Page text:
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this IS a >real< question, since manual can be tricky to understand th difference bewteen these two... – jave.web Dec 5 '13 at 15:03
up vote 139 down vote accepted

The answer is in the documentation for bindParam:

Unlike PDOStatement::bindValue(), the variable is bound as a reference and will only be evaluated at the time that PDOStatement::execute() is called.

And execute

call PDOStatement::bindParam() to bind PHP variables to the parameter markers: bound variables pass their value as input and receive the output value, if any, of their associated parameter markers

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thanks, have missed that – koen Jul 24 '09 at 20:18
Probably not for something this simple. – acrosman Mar 1 '13 at 16:54
I just made it 60. – Chris Apr 24 '13 at 0:51
@Simon_eQ My answer or did you mean @acrosman? – Chris Oct 17 '13 at 16:48
downvoted - just citing from a manual is not always helpful, explaining the process with an example is better. – netrox Dec 19 '14 at 18:31

From the manual entry for PDOStatement::bindParam:

[With bindParam] Unlike PDOStatement::bindValue(), the variable is bound as a reference and will only be evaluated at the time that PDOStatement::execute() is called.

So, for example:

$sex = 'male';
$s = $dbh->prepare('SELECT name FROM students WHERE sex = :sex');
$s->bindParam(':sex', $sex); // use bindParam to bind the variable
$sex = 'female';
$s->execute(); // executed with WHERE sex = 'female'


$sex = 'male';
$s = $dbh->prepare('SELECT name FROM students WHERE sex = :sex');
$s->bindValue(':sex', $sex); // use bindValue to bind the variable's value
$sex = 'female';
$s->execute(); // executed with WHERE sex = 'male'
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+1 for the example – diEcho Jan 9 '12 at 19:44
superb example.. – BufferStack Feb 4 '13 at 11:12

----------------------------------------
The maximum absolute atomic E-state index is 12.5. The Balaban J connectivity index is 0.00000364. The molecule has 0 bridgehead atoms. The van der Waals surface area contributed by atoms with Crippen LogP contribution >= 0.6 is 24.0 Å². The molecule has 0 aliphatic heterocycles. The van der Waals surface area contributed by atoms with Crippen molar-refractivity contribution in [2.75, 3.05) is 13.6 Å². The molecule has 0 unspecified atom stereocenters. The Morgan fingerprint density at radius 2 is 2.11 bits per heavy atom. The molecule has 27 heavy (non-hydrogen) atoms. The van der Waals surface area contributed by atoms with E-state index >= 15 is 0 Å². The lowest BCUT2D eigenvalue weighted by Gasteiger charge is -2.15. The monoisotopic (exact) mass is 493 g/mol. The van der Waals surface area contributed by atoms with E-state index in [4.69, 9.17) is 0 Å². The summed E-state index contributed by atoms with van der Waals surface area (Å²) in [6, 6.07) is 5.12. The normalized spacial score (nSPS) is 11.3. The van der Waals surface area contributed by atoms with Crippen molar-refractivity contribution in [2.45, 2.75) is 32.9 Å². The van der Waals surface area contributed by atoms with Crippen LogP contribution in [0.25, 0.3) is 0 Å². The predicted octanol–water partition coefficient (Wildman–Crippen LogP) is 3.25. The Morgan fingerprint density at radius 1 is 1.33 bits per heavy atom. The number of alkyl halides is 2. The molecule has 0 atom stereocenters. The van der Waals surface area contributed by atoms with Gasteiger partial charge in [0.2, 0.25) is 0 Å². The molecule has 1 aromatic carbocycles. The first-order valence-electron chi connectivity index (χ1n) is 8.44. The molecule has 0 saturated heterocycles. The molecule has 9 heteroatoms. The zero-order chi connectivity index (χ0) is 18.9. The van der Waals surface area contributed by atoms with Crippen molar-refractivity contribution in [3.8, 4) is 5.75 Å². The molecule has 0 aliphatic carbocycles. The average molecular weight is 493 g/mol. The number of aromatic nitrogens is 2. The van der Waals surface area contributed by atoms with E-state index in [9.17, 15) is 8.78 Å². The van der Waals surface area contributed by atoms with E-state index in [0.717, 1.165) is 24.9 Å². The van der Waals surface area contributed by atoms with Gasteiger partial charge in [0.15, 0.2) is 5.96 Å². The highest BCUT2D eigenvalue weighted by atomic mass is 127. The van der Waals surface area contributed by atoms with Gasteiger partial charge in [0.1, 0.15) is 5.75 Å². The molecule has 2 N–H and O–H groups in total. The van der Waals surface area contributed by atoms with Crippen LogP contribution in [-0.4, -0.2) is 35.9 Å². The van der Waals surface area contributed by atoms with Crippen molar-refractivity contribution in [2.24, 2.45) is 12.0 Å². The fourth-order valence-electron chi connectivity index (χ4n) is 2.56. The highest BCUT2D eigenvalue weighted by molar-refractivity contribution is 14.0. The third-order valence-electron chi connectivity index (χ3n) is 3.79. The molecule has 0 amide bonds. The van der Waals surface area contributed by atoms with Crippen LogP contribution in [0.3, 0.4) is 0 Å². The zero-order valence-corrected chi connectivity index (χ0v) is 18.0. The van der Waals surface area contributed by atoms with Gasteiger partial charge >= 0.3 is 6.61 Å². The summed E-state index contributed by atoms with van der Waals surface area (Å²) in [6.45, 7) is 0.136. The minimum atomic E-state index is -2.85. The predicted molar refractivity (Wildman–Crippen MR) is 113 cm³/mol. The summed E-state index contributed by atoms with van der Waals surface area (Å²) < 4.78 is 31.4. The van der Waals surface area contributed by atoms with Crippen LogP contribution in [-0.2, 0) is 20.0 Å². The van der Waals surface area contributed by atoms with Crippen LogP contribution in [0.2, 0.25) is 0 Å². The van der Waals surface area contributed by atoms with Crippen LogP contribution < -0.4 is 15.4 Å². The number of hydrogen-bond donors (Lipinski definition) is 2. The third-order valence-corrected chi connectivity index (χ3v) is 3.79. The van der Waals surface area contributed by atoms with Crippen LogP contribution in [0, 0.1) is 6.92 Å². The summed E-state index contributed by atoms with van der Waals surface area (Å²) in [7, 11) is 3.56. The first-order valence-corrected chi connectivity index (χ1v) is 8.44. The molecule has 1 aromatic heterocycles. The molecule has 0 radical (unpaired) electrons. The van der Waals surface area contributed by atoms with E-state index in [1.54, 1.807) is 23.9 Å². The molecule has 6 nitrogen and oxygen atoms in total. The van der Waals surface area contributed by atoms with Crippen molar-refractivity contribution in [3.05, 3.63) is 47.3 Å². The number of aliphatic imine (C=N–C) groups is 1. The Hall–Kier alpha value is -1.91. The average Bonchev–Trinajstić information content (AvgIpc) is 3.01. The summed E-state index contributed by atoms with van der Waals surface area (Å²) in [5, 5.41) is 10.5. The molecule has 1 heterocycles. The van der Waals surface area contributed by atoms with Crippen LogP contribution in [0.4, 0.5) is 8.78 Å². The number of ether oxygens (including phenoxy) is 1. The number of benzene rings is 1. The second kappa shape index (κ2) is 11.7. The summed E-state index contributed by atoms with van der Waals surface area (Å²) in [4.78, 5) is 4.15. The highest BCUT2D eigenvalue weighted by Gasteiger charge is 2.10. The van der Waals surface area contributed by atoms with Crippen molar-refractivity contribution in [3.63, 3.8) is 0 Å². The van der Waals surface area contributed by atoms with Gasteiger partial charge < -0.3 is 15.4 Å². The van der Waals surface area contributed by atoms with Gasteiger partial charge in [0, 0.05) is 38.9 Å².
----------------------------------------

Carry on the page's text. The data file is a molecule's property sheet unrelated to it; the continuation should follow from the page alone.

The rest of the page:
Brilliant, thanks! Question -- why might you want to use one over the other? Like when would it be useful or necessary to have the bind parameter evaluated only at execute() time? – Coldblackice Jul 17 '13 at 19:18
@Coldblackice If you were executing the query multiple times with different data. With bindValue you'd need to re-bind the data each time. With bindParam you'd just need to update the variable. The main reason for using bindValue would be static data, e.g. literal strings or numbers. – lonesomeday Jul 17 '13 at 20:53
Thanks finally search is over here for difference between these 2 – CodeWithCoffee Apr 21 '15 at 10:28

Here are some I can think about :

  • With bindParam, you can only pass variables ; not values
  • with bindValue, you can pass both (values, obviously, and variables)
  • bindParam works only with variables because it allows parameters to be given as input/output, by "reference" (and a value is not a valid "reference" in PHP) : it is useful with drivers that (quoting the manual) :

support the invocation of stored procedures that return data as output parameters, and some also as input/output parameters that both send in data and are updated to receive it.

With some DB engines, stored procedures can have parameters that can be used for both input (giving a value from PHP to the procedure) and ouput (returning a value from the stored proc to PHP) ; to bind those parameters, you've got to use bindParam, and not bindValue.

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thanks, can only accept one though – koen Jul 24 '09 at 20:17
you're welcome :-) (don't worry about that ^^ ) – Pascal MARTIN Jul 24 '09 at 20:19
I really like this answer! It now makes more sense as to why there are bindParam and bindValue. – Dreendle Mar 11 '11 at 11:13
Glad to hear that :-) – Pascal MARTIN Mar 11 '11 at 11:14
This answer is more clear and easy to understand than the explanation in the official PHP documentation. – Isuru Oct 25 '12 at 9:11

For the most common purpose, you should use bindValue.

bindParam has two tricky or unexpected behaviors:

  • bindParam(':foo', 4, PDO::PARAM_INT) does not work, as it requires passing a variable (as reference).
  • bindParam(':foo', $value, PDO::PARAM_INT) will change $value to string after running execute(). This, of course, can lead to subtle bugs that might be difficult to catch.

Source: http://php.net/manual/en/pdostatement.bindparam.php#94711

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From Prepared statements and stored procedures

Use bindParam to insert multiple rows with one time binding:


$stmt = $dbh->prepare("INSERT INTO REGISTRY (name, value) VALUES (?, ?)");
$stmt->bindParam(1, $name);
$stmt->bindParam(2, $value);

// insert one row
$name = 'one';
$value = 1;

// insert another row with different values
$name = 'two';
$value = 2;
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protected by Madara Uchiha Jan 2 '14 at 21:51

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